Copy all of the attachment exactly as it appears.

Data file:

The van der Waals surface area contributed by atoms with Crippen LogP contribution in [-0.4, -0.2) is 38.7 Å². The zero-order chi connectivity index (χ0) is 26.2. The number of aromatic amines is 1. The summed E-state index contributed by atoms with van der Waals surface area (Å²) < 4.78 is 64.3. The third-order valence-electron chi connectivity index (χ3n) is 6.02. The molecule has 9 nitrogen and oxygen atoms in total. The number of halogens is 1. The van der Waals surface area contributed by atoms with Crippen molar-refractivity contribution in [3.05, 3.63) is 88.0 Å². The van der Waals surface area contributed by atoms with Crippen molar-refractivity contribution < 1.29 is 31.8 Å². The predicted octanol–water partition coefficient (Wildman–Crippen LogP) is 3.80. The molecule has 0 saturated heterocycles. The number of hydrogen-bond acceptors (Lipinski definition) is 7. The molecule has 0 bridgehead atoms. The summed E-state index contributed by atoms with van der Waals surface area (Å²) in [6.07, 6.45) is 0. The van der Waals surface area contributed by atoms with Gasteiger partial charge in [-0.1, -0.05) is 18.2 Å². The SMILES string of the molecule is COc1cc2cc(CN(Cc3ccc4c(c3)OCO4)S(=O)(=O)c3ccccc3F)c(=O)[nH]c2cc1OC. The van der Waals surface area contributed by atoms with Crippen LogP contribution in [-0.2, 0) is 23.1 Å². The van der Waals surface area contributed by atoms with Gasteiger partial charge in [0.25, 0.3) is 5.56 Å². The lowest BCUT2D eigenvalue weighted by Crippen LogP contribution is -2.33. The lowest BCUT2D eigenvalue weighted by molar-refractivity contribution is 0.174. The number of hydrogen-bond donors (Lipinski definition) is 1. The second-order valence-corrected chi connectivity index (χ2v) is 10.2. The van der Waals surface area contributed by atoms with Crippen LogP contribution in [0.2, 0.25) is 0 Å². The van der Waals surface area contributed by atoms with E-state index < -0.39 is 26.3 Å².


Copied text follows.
The van der Waals surface area contributed by atoms with Crippen LogP contribution in [-0.4, -0.2) is 38.7 Å². The zero-order chi connectivity index (χ0) is 26.2. The number of aromatic amines is 1. The summed E-state index contributed by atoms with van der Waals surface area (Å²) < 4.78 is 64.3. The third-order valence-electron chi connectivity index (χ3n) is 6.02. The molecule has 9 nitrogen and oxygen atoms in total. The number of halogens is 1. The van der Waals surface area contributed by atoms with Crippen molar-refractivity contribution in [3.05, 3.63) is 88.0 Å². The van der Waals surface area contributed by atoms with Crippen molar-refractivity contribution < 1.29 is 31.8 Å². The predicted octanol–water partition coefficient (Wildman–Crippen LogP) is 3.80. The molecule has 0 saturated heterocycles. The number of hydrogen-bond acceptors (Lipinski definition) is 7. The molecule has 0 bridgehead atoms. The summed E-state index contributed by atoms with van der Waals surface area (Å²) in [6.07, 6.45) is 0. The van der Waals surface area contributed by atoms with Gasteiger partial charge in [-0.1, -0.05) is 18.2 Å². The SMILES string of the molecule is COc1cc2cc(CN(Cc3ccc4c(c3)OCO4)S(=O)(=O)c3ccccc3F)c(=O)[nH]c2cc1OC. The van der Waals surface area contributed by atoms with Crippen LogP contribution in [-0.2, 0) is 23.1 Å². The van der Waals surface area contributed by atoms with Gasteiger partial charge in [0.25, 0.3) is 5.56 Å². The lowest BCUT2D eigenvalue weighted by Crippen LogP contribution is -2.33. The lowest BCUT2D eigenvalue weighted by molar-refractivity contribution is 0.174. The number of hydrogen-bond donors (Lipinski definition) is 1. The second-order valence-corrected chi connectivity index (χ2v) is 10.2. The van der Waals surface area contributed by atoms with Crippen LogP contribution in [0.2, 0.25) is 0 Å². The van der Waals surface area contributed by atoms with E-state index < -0.39 is 26.3 Å².